Justice and Injustice

Donald W. Shriver, Jr. on What Trials Cannot Do


Court trials cannot: prosecute the dead, secure direct testimony from the dead, or repair damages done to the lives of the dead; truly match punishments to crimes when the crime consists of the murder of many victims; put institutions and systems on trial; within usual rules against self-incrimination and torture, compel perpetrators to confess; summon classes of offenders newly tagged as such without engaging in the ambiguities of ex post facto prosecution — an ambiguity abolishable by legislative grants of general impunity; avoid, in most societies, the skewing influence of money and power on the effectiveness of prosecution and defence; always implement distinction between retribution and vengeance, especially in response to public demand for the latter; guarantee ‘closure’ or satisfaction among victims that justice has been done once a perpetrator has been punished, a problem further exacerbated by the traditional western judicial system which largely keeps victims on the margins of the whole process; always avoid adversarial abuse of plaintiffs, defendants, and witnesses; avoid scapegoating, especially in trials of leaders who required large constituencies for carrying out their crimes; or escape from the danger, inherent in the adversarial trial system, that the courtroom will become a playing field in which the most skilled, rather than the most truthful, side will win.

Thomas Cahill on an End to the Everlasting Hills


Is not the desire of the everlasting hills that they be saved from their everlastingness, that something new happen, that the everlasting cycle of human cruelty, of man’s inhumanity to man, be brought to an end?

What Do We Deserve?


The concept of desert, which once enjoyed a central place in political and ethical theory, has been relegated to the margins of much of contemporary theory, if not excluded altogether. Recently a renewed interest in the topic has emerged, and several philosophers have argued that the notion merits a more central place in political and ethical theory. Some of these philosophers contend that justice exists to the extent that people receive exactly what they deserve, while others argue that desert should replace such considerations as rights, need, and equality as the basis for distributions. Still others argue that morality involves a fitting match between one’s moral character and a degree of happiness. All of these positions have encountered opposition from egalitarians, libertarians, and those who are skeptical about the coherence of the concept of desert. The first anthology of its kind, What Do We Deserve? is a balanced collection of readings that brings sharply opposing positions and arguments together and stimulates debate over the meaning and significance of desert in current thought. The book begins with eight classical readings on desert (by Plato, Aristotle, Hobbes, Smith, Kant, Mill, Sidgwick, and Ross), and later turns to contemporary interpretations of the issue. The selections examine the concept itself, analyze its relationship to the ideas of freedom and responsibility, engage in the debate between John Rawls and his critics on the merits of desert, and, finally, study the wider role and significance of desert in political and ethical theory. ~ Product Description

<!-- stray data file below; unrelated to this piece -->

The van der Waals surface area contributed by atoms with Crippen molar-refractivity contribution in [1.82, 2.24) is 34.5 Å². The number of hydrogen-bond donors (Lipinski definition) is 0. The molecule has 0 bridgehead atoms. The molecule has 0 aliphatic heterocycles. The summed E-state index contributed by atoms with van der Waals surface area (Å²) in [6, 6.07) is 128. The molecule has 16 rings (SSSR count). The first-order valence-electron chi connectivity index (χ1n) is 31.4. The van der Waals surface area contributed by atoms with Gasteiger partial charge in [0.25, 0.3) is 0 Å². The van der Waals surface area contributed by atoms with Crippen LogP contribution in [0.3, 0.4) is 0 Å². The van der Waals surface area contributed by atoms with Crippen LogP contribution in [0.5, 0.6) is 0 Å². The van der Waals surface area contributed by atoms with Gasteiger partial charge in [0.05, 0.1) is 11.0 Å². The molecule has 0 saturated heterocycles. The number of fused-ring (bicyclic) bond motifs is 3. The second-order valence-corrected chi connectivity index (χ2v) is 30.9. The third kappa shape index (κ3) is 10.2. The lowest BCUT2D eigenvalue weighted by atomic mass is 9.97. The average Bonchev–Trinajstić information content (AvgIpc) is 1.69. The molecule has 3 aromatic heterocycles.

David James Duncan on Sehnsucht


To describe in words makes the kingdom sound stark and empty, like the scrub desert of eastern Washington or something. But this is only because words can’t explain the feeling that everything had. The fullness of things only made you notice this feeling more. The air, for instance smelled something like sea air, but whereas sea air makes you hungry, kingdom air made you full, and it wasn’t a fullness like when you’re stuffed from overeating: it was more like foodless fullness you get at the end of a really good movie. Like when the Captured Girl is about to be killed because she won’t tell The Secret, and she takes a last look at the hills with tears in her huge brown eyes, and here comes The Hero you thought was dead, riding down out of nowhere with his sword flashing or gun blazing, making hamburger out of Evil while the music surges through you and the goose bumps shoot up and down you. That sort of fullness. Like I said, I can’t explain it.

Martin Luther King, Jr. on the Justice of God


At times we need to know that the Lord is a God of justice. When slumbering giants of injustice emerge in the earth, we need to know that there is a God of power who can cut them down like the grass and leave them withering like the green herb. When our most tireless efforts fail to stop the surging sweep of oppression, we need to know that in this universe is a God whose matchless strength is a fit contrast to the sordid weakness of man. But there are also times when we need to know that God possesses love and mercy. When we are staggered by the chilly winds of adversity and battered by the raging storms of disappointment and when through our folly and sin we stray into some destructive far country and are frustrated because of a strange feeling of homesickness, we need to know that there is Someone who loves us, cares for us, understands us, and will give us another chance. When days grow dark and nights grow dreary, we can be thankful that our God combines in his nature a creative synthesis of love and justice which will lead us through life’s dark valleys and into sunlit pathways of hope and fulfillment.